Idaho Murder Suspect’s Lawyers Sent Surveys To Jurors

The defense team of Bryan Kohberger is expressing their displeasure at a judge’s order that the parties involved in the quadruple student murders case in Idaho refrain from approaching prospective jurors.

This comes before a change-of-venue hearing, which might result in the trial being held in a different county from the one where the murders occurred.

The defense attorney, Anne Taylor, has taken steps to get Judge John Judge’s injunction on a potential death sentence case removed. According to Taylor, the defense’s poll of prospective jurors complied with all applicable laws.

A hearing shall be scheduled as soon as possible, and until further notice from the court, neither side may contact prospective jurors.

According to David Gelman, a defense attorney and former prosecutor from New Jersey who has been keeping tabs on the case, the contentious poll is an element of the defense’s strategy to be ready for a hearing to change the venue.

‘Sampling’ the possible jury pool to examine potential prejudice in Latah County was done by the defense’s expert, who was contracted to collect adequate data to support their motion. A survey of 400 townspeople was used for this purpose.

Bryan Edelman, a social psychologist employed by Taylor’s office, conducted the survey. Taylor admitted in her affidavit that Edelman is incorrect on several of her points about the media’s effect. Edelman, however, said in a sworn statement that not a single inquiry included anything that was not already publicly known and disclosed.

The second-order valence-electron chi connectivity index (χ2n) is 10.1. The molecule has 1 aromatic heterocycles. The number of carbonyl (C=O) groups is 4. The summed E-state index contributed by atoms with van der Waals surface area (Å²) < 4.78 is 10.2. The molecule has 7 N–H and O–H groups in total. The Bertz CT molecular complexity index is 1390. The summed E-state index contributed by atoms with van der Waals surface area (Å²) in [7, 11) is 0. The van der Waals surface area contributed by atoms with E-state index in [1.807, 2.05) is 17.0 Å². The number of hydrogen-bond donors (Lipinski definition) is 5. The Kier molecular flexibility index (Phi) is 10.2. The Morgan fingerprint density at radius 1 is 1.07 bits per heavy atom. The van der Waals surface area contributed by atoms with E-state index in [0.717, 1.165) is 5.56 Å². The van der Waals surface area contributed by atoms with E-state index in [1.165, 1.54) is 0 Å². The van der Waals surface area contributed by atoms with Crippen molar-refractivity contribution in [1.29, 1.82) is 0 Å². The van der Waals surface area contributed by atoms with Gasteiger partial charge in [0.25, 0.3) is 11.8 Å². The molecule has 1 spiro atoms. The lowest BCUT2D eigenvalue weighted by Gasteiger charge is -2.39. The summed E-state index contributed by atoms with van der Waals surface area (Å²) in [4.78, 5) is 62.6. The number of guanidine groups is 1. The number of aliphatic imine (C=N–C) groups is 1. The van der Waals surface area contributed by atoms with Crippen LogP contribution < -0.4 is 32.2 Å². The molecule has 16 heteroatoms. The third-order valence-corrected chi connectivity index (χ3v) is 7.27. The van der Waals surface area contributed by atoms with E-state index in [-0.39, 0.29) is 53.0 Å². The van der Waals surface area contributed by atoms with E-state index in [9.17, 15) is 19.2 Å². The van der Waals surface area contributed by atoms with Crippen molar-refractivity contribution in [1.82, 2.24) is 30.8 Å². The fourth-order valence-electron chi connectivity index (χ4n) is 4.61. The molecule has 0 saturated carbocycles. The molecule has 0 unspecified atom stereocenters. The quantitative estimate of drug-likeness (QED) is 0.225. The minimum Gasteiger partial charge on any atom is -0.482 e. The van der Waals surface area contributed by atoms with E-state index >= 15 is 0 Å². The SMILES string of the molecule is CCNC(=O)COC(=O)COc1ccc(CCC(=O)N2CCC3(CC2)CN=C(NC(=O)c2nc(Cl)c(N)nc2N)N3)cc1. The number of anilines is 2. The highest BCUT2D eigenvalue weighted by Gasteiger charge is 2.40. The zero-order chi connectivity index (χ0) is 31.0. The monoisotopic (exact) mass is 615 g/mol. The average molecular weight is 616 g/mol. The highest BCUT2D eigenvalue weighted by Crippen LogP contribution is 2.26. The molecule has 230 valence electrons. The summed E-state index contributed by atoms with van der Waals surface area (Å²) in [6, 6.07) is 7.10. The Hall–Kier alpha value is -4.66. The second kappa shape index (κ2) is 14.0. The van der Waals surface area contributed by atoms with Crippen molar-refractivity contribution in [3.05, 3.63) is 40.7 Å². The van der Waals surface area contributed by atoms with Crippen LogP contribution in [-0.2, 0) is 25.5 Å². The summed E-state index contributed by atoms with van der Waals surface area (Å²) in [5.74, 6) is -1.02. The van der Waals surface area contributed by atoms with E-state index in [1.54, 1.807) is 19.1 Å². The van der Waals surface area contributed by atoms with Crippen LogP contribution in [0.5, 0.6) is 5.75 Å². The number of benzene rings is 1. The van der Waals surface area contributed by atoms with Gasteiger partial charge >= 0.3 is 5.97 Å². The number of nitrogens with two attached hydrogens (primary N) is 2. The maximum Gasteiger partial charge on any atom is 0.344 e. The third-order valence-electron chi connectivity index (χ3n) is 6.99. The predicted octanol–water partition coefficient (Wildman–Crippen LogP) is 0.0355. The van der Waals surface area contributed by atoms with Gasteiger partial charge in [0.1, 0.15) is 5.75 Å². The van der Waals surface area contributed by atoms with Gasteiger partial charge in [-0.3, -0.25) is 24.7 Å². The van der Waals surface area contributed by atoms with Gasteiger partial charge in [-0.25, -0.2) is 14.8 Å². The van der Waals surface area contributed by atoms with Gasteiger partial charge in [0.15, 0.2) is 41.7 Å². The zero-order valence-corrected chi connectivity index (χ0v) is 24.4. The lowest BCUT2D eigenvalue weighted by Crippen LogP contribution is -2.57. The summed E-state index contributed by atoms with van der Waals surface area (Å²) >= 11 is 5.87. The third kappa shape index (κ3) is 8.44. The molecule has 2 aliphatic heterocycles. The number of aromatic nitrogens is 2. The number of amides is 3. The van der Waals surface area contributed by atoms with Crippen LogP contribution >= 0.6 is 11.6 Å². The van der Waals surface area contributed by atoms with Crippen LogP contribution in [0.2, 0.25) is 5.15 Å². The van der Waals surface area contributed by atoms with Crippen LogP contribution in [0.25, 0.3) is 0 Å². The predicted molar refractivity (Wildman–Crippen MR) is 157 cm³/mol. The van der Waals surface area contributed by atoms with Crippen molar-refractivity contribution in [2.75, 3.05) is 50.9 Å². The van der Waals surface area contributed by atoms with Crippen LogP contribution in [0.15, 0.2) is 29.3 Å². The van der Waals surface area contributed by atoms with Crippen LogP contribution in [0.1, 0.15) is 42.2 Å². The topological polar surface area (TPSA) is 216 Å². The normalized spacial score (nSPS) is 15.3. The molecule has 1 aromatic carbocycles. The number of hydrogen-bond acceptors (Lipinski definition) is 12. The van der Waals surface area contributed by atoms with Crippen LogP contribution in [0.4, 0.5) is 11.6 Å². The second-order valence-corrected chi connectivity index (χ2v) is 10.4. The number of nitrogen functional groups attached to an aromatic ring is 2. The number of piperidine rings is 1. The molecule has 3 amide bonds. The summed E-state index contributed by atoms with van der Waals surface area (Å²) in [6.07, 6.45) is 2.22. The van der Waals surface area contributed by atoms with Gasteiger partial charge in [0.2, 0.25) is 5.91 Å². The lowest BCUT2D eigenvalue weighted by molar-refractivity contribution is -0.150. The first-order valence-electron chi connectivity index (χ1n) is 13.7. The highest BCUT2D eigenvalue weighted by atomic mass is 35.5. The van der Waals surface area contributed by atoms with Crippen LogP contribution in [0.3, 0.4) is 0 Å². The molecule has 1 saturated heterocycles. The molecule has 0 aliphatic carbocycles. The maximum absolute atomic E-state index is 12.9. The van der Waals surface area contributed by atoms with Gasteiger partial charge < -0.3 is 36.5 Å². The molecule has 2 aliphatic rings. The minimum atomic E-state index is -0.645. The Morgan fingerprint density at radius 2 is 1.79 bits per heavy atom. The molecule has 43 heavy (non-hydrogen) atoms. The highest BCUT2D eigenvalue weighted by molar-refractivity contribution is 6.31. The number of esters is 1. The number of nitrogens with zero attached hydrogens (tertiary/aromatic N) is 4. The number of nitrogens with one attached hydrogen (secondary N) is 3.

Bill Thompson, the prosecuting attorney for Latah County, expressed his disapproval of the questions in a petition under seal last week, requesting that the court suspend the poll.

In his papers, Thompson claimed that the defense had broken a sealed directive concerning the survey by leaking material that could not be used in court and by discussing case details.

Taylor requests that he reverse the ruling so that surveys may restart in preparation for the next hearing.

On November 13, 2022, Ph.D. student Bryan Kohberger (29), pursuing a criminology degree at Washington State University in Pullman, Washington, murdered four undergraduates at the neighboring University of Idaho in Moscow, Idaho.

Xana Kernodle (20), Kaylee Goncalves (21), Madison Mogen (21), and Ethan Chapin (20) were slain in the home invasion.  Two other roommates made it out alive.

The defense survey aimed to contact 400 county inhabitants who were 18 and above.